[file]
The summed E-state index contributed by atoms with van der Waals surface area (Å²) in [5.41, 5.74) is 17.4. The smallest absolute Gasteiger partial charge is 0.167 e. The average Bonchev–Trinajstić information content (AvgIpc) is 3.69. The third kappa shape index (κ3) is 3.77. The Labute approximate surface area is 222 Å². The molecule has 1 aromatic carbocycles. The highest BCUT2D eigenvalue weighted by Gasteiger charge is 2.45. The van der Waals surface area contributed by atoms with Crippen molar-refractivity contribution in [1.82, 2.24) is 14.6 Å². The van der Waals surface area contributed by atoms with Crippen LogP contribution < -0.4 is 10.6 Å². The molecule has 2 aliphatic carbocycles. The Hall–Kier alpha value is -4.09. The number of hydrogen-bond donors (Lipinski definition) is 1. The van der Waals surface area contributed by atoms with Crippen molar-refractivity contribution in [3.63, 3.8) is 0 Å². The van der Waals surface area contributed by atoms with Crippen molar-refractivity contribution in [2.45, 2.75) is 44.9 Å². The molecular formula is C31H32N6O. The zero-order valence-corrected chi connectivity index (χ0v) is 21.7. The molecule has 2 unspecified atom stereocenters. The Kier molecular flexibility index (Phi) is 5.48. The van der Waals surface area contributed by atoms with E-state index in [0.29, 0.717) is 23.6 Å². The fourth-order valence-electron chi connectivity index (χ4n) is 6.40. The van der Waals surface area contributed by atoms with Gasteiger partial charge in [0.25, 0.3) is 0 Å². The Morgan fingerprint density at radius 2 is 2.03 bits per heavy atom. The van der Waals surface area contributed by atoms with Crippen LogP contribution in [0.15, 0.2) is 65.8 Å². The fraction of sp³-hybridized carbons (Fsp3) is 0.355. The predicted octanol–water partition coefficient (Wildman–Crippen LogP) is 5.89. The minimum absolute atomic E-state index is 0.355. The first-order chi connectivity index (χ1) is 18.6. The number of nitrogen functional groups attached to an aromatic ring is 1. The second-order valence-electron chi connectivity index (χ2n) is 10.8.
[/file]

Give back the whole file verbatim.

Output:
The summed E-state index contributed by atoms with van der Waals surface area (Å²) in [5.41, 5.74) is 17.4. The smallest absolute Gasteiger partial charge is 0.167 e. The average Bonchev–Trinajstić information content (AvgIpc) is 3.69. The third kappa shape index (κ3) is 3.77. The Labute approximate surface area is 222 Å². The molecule has 1 aromatic carbocycles. The highest BCUT2D eigenvalue weighted by Gasteiger charge is 2.45. The van der Waals surface area contributed by atoms with Crippen molar-refractivity contribution in [1.82, 2.24) is 14.6 Å². The van der Waals surface area contributed by atoms with Crippen LogP contribution < -0.4 is 10.6 Å². The molecule has 2 aliphatic carbocycles. The Hall–Kier alpha value is -4.09. The number of hydrogen-bond donors (Lipinski definition) is 1. The van der Waals surface area contributed by atoms with Crippen molar-refractivity contribution in [3.63, 3.8) is 0 Å². The van der Waals surface area contributed by atoms with Crippen molar-refractivity contribution in [2.45, 2.75) is 44.9 Å². The molecular formula is C31H32N6O. The zero-order valence-corrected chi connectivity index (χ0v) is 21.7. The molecule has 2 unspecified atom stereocenters. The Kier molecular flexibility index (Phi) is 5.48. The van der Waals surface area contributed by atoms with E-state index in [0.29, 0.717) is 23.6 Å². The fourth-order valence-electron chi connectivity index (χ4n) is 6.40. The van der Waals surface area contributed by atoms with Gasteiger partial charge in [0.25, 0.3) is 0 Å². The Morgan fingerprint density at radius 2 is 2.03 bits per heavy atom. The van der Waals surface area contributed by atoms with Crippen LogP contribution in [0.15, 0.2) is 65.8 Å². The fraction of sp³-hybridized carbons (Fsp3) is 0.355. The predicted octanol–water partition coefficient (Wildman–Crippen LogP) is 5.89. The minimum absolute atomic E-state index is 0.355. The first-order chi connectivity index (χ1) is 18.6. The number of nitrogen functional groups attached to an aromatic ring is 1. The second-order valence-electron chi connectivity index (χ2n) is 10.8.